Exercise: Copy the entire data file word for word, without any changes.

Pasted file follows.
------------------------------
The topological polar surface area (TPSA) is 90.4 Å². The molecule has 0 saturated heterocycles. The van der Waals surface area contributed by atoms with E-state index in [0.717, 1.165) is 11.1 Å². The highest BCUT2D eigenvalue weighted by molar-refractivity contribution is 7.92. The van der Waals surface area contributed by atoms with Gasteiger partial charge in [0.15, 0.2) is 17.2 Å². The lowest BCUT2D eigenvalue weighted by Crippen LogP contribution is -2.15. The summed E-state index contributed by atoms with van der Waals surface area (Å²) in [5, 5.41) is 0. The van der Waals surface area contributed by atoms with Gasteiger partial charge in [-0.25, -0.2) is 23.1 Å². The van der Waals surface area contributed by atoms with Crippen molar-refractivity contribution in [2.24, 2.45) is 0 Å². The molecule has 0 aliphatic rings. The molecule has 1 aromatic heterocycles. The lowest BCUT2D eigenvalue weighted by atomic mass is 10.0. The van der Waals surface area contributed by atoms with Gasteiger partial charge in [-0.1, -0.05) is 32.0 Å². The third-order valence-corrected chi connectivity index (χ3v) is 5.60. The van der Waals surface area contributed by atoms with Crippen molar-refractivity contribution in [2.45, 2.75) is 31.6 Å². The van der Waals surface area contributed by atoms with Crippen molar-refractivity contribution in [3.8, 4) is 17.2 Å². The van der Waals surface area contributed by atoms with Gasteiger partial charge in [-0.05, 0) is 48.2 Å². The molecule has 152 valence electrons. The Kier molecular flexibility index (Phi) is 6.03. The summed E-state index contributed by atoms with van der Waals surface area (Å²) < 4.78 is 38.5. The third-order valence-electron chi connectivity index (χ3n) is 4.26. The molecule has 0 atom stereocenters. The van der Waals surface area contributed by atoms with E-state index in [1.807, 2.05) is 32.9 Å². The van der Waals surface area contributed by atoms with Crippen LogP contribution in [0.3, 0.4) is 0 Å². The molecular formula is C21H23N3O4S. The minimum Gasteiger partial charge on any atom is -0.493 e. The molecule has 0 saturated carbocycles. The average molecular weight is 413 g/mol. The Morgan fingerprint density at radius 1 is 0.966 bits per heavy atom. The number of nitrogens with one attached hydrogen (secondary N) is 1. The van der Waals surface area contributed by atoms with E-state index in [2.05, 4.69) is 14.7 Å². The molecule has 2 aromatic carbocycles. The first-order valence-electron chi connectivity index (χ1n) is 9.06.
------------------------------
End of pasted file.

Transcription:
The topological polar surface area (TPSA) is 90.4 Å². The molecule has 0 saturated heterocycles. The van der Waals surface area contributed by atoms with E-state index in [0.717, 1.165) is 11.1 Å². The highest BCUT2D eigenvalue weighted by molar-refractivity contribution is 7.92. The van der Waals surface area contributed by atoms with Gasteiger partial charge in [0.15, 0.2) is 17.2 Å². The lowest BCUT2D eigenvalue weighted by Crippen LogP contribution is -2.15. The summed E-state index contributed by atoms with van der Waals surface area (Å²) in [5, 5.41) is 0. The van der Waals surface area contributed by atoms with Gasteiger partial charge in [-0.25, -0.2) is 23.1 Å². The van der Waals surface area contributed by atoms with Crippen molar-refractivity contribution in [2.24, 2.45) is 0 Å². The molecule has 0 aliphatic rings. The molecule has 1 aromatic heterocycles. The lowest BCUT2D eigenvalue weighted by atomic mass is 10.0. The van der Waals surface area contributed by atoms with Gasteiger partial charge in [-0.1, -0.05) is 32.0 Å². The third-order valence-corrected chi connectivity index (χ3v) is 5.60. The van der Waals surface area contributed by atoms with Crippen molar-refractivity contribution in [2.45, 2.75) is 31.6 Å². The van der Waals surface area contributed by atoms with Crippen molar-refractivity contribution in [3.8, 4) is 17.2 Å². The van der Waals surface area contributed by atoms with Gasteiger partial charge in [-0.05, 0) is 48.2 Å². The molecule has 152 valence electrons. The Kier molecular flexibility index (Phi) is 6.03. The summed E-state index contributed by atoms with van der Waals surface area (Å²) < 4.78 is 38.5. The third-order valence-electron chi connectivity index (χ3n) is 4.26. The molecule has 0 atom stereocenters. The van der Waals surface area contributed by atoms with E-state index in [1.807, 2.05) is 32.9 Å². The van der Waals surface area contributed by atoms with Crippen LogP contribution in [0.3, 0.4) is 0 Å². The molecular formula is C21H23N3O4S. The minimum Gasteiger partial charge on any atom is -0.493 e. The molecule has 0 saturated carbocycles. The average molecular weight is 413 g/mol. The Morgan fingerprint density at radius 1 is 0.966 bits per heavy atom. The number of nitrogens with one attached hydrogen (secondary N) is 1. The van der Waals surface area contributed by atoms with E-state index in [2.05, 4.69) is 14.7 Å². The molecule has 2 aromatic carbocycles. The first-order valence-electron chi connectivity index (χ1n) is 9.06.